One of the issues here is the odd way the SEC has been acting in this case. Usually when the SEC brings an action against a company there is plenty of warning and an opportunity to reach a settlement as to how to resolve the problem and any fines that might be played. Oddly - and nobody can remember where this has happened before --- the SEC wouldn't even return Goldman Sachs calls in the days leading up to the lawsuit. This is pretty much unprecedented, as is the nature of this particular SEC action. There really is no record of an action like this taken by the SEC before.

So ...what's going on here? Enter Barack Obama and the Democrats. Now that Obama has a vehicle to destroy private health care up and running, it's time to go after Wall Street. Obama's next big goal - one that he wants to accomplish before the November elections - is to place massive new regulations on America's financial institutions. Now I'm not saying that there doesn't need to be some changes made in the rules governing Wall Street, but I am saying that perhaps a man with a clear dislike of capitalism might not be the person to lead this effort.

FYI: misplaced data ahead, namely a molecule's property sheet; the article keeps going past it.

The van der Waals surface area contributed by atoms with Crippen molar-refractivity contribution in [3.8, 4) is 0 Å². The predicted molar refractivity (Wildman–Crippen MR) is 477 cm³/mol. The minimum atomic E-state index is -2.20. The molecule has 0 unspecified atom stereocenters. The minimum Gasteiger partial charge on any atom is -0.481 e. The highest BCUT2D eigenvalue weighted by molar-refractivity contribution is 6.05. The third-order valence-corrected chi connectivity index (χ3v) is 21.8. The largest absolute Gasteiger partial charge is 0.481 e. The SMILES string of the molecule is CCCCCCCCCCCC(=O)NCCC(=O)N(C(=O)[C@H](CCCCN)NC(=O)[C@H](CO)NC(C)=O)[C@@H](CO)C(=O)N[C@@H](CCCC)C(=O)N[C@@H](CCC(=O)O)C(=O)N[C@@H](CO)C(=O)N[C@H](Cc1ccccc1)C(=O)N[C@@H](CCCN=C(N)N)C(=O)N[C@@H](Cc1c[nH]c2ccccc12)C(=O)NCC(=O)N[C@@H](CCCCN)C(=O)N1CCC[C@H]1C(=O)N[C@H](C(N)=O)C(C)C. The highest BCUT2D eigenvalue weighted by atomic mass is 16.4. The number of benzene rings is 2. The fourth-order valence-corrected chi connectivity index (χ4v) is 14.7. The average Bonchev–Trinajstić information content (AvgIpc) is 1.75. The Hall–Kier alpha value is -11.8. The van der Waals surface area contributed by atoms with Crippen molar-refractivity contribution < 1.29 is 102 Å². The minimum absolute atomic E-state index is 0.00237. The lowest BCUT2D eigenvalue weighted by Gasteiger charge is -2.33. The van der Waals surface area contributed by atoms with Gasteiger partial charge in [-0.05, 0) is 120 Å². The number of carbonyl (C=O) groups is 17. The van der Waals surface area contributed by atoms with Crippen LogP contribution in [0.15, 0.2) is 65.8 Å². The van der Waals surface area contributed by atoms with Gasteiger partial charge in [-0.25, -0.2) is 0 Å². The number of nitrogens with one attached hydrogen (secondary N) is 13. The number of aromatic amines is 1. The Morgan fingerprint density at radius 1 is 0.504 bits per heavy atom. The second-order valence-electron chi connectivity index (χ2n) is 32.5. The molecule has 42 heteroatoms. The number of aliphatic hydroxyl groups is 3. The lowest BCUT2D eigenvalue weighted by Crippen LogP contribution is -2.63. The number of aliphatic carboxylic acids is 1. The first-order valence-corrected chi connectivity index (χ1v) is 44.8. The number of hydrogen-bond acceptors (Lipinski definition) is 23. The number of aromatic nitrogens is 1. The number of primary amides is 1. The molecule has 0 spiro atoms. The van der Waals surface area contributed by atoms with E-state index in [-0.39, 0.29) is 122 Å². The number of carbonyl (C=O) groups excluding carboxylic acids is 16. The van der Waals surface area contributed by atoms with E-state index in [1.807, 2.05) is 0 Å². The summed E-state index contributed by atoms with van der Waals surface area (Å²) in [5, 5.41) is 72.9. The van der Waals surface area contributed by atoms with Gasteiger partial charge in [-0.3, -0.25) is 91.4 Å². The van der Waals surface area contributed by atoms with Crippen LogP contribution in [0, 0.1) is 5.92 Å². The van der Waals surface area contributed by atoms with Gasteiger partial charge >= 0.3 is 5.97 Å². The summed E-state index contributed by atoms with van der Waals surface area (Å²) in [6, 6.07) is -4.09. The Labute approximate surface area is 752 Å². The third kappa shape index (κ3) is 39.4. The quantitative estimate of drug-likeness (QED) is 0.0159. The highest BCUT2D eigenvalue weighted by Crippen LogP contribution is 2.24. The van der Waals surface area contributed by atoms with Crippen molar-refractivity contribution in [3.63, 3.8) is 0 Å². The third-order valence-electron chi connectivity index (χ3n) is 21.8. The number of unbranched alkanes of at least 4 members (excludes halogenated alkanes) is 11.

Let's wrap this up with a simple and easy to understand question. Did the SEC pop this lawsuit on Goldman Sachs last week to bolster Obama's calls for new financial regulations? Was this lawsuit thrown out there to give Obama the talking point he needs to sell his new regulatory scheme? Usually actions like this are settled before a lawsuit is filed, but in this case the SEC wouldn't even return calls from Goldman Sachs. Maybe someone was telling them to get this thing done .. and get it done NOW ... so that Obama can have his talking point for regulatory reform.

Just sayin'

And remember---the people who buy these kinds of derivatives have herds of lawyers and investment counselors who do due diligence on these kinds of investments. So---who's to blame and could there have been any fraud? Don't think so.

Dickson's prediction--it's all stage craft by the administration and nothing will come of it. It's the same as a fart in the swimming pool. there will be a big bubble, it will rise to the top, then there will be a foul odor and then ---Nothing.